“Our current food system is the…safest in the world and we have the obligation to ensure that all food and feed imports from third countries meet our high standards. This is what the European citizens expects and also what they deserve.
“And it is our responsibility as delegates of the European Parliament, as the voice of European citizens, to ensure that.”
‘This is about origin and nothing else’
Not all agree that country of origin label is, nor should be, associated with sustainability.
Peter Loosen, who heads up the Brussels Office of Food Federation Germany, told delegates the origin labelling discussion is not an easy one.
“There are different views and interests. I think it will be key to make sure that when discussing origin labelling, we take care not to mix in concepts…be it food safety, be it quality, be it sustainability…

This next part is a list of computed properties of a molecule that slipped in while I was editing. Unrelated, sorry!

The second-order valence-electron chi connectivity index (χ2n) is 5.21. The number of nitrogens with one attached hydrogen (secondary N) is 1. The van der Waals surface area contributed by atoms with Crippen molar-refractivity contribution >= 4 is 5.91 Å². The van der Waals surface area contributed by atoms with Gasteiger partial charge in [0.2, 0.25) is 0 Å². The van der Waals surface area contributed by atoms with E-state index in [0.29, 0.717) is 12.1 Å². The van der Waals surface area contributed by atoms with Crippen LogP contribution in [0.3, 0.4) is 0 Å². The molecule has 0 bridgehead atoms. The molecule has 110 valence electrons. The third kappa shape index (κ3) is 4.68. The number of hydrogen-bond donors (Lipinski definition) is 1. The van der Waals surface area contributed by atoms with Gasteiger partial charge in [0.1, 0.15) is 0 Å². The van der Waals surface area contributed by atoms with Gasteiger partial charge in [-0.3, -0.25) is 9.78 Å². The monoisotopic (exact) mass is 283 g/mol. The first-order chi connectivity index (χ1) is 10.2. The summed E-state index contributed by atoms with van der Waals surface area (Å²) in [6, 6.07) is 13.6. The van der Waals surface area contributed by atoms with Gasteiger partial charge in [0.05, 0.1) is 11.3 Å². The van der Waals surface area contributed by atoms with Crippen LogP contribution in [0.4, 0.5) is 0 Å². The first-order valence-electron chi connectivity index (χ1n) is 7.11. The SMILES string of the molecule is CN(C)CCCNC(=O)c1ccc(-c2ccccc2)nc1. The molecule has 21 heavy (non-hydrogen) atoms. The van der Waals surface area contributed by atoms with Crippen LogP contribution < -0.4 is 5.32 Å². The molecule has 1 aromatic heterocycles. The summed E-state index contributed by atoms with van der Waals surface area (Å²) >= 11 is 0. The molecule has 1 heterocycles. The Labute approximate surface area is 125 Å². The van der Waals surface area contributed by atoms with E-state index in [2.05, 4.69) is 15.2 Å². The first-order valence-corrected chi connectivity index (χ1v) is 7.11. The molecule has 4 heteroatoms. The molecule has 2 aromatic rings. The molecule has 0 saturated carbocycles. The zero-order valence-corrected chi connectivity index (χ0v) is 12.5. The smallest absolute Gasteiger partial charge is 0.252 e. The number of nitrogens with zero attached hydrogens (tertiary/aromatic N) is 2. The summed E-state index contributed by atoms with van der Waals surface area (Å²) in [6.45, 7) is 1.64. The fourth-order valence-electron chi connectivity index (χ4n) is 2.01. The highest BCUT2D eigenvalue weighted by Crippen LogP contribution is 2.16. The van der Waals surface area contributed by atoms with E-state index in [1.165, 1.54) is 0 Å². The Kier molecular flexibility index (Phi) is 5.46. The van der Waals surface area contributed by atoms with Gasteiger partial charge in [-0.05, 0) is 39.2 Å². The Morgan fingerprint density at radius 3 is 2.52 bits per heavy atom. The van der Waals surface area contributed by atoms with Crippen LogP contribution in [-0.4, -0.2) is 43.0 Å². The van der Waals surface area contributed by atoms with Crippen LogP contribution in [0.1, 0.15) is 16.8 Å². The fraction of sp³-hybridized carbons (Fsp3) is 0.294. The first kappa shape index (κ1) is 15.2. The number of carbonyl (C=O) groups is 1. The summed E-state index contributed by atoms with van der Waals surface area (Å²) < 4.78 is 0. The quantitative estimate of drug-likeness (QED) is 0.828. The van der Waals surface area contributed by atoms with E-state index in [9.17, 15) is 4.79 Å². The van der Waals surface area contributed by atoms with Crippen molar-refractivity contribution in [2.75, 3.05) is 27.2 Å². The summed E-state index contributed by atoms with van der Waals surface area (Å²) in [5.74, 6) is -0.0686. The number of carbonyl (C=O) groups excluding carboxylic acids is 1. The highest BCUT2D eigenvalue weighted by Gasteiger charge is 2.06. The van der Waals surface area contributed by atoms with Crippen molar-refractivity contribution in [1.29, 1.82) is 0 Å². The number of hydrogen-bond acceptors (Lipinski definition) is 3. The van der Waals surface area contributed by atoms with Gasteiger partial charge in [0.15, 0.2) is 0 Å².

“This is about origin and nothing else.”
Further, Loosen argued that origin labelling does not necessarily equate to responsible production.
“You all know the example of the apple that has travelled very far, but still has a much better CO₂ footprint because it was not stored in [cold storage] for a very long time,” he told delegates. “So let’s make sure that those concepts are not mixed.”
One way of examining potential links between sustainability and origin labelling could be to analyse other countries’ regulations and any knock-on effects they may have had.
Australia implemented country of origin labelling in mid-2016. Food and beverage makers had a two-year grace period until mid-2018 when the labelling scheme was enforced.
“We did a lot of consumer surveys and found that consumers just didn’t understand the origin statements that were being made,” recalled Joanna Grainger, Minister Counsellor, Agriculture, Australian Mission to the EU.